Program takes the scare out of the air for special needs kids

SEATAC, Wash. -- Flying with youngsters can be challenging, but Lisa Chiang isn't taking any chances without dry runs. She said she doesn't want to spend $1,500 on airfare for her family if her kids are going to have a meltdown before take-off.

The family practiced at The Museum Of Flight, and now they're rehearsing at Sea-Tac Airport. Chiang's 4-year-old twin girls have autism.

"We've never been on an airplane," said Chiang, whose family travel is limited to long road trips, of longest of which was 20 hours in a car from Bellevue to Southern California.

Lloyd Young checked in his 8-year-old son Declan for a boarding pass.

"He's scared, so am I," said Young.

Declan has autism and his younger brother Harrison has Downs Syndrome. The Young children are pushing their boundaries by boarding a 737 with the guidance of Alaska Airlines crews and the patience of TSA members.

Wings for Autism, which is organized by The Arc of King County, offers a free run-through. It's practice from check-in for people like Chiang, who hadn't dared take her children on a plane ride. The mission is to make children who might be frightened by the unfamiliar feel comfortable in the terminal and on the plane.

"It's just really challenging with them, with all the noises and people," said Chiang.

Sensory struggles can trigger tantrums for young people with with autism. Children participating in the practice flight walked around the airport with head phones and their fingers in their ears. Strange seatbelts, lengthy security lines, escalators, trains, and uncharted territories stressed their senses.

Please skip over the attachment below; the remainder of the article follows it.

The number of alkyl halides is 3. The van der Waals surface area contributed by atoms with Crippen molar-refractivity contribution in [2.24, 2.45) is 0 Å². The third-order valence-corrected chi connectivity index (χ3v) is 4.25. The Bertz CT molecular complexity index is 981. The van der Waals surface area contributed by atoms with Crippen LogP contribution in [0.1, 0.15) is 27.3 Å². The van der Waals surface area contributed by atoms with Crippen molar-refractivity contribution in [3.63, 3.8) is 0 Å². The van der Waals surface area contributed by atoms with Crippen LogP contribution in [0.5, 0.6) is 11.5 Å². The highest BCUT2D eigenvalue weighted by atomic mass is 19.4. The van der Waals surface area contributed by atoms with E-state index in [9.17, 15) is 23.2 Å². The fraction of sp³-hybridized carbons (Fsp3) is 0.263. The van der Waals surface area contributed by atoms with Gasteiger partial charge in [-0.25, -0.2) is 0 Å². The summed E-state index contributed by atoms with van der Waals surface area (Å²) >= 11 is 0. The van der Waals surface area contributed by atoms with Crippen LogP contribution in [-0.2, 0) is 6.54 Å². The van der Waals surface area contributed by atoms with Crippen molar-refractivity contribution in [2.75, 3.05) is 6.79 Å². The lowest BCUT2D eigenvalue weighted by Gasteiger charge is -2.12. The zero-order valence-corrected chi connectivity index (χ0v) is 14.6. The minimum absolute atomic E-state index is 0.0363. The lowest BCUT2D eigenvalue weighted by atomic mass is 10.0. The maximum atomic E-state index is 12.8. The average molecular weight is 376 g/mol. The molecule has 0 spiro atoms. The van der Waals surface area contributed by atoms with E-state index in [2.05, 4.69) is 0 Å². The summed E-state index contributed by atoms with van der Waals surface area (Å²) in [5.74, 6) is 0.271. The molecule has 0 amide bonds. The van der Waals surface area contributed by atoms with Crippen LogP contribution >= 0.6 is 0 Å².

The unknowns of the airport reduced 4-year-old Evan Lecthanski to tears and high-pitched screams. He looked frantic, panicked as he reached what parents call "The point of no return." Evan's mom can't predict what might spark stress but finds comfort in the crowd of families in the same situation.

Barbara Lecthanski wouldn't put Evan on planes for fear he'd yell and kick passenger seats. Lecthanski said she would worry about her son and passengers.

"Mainly you worry about how it is affecting other people," she said.

Routine can reduce stress. The more comfortable 8-year-old Declan is with the process and pilot, the smoother his flight. Declan had first class treatment to the front cabin. Both Alaska Airlines pilot Bryan Burke and First Officer Mark Aown have special needs children.

"This is your first time?" Burke asked Declan. "Sweet," he said beaming as he introduced another child to his cabin.

"Thank you for flying with us," announced a bubbly attendant. "You are on flight L-O-V-E U."

The Captain told passengers what to expect. He planned to start up engines, taxi all around the airport, and get the 737 up to 120 mph before returning to the gate.

Fear of traveling with her boys flew out the window for Heather Young when her son Declan said, "It's really fun on the plane."

It never went in the air, but it gave several families wings.

"It opens up the world to them in ways that we were terrified to do without this, this is life changing," Young said.

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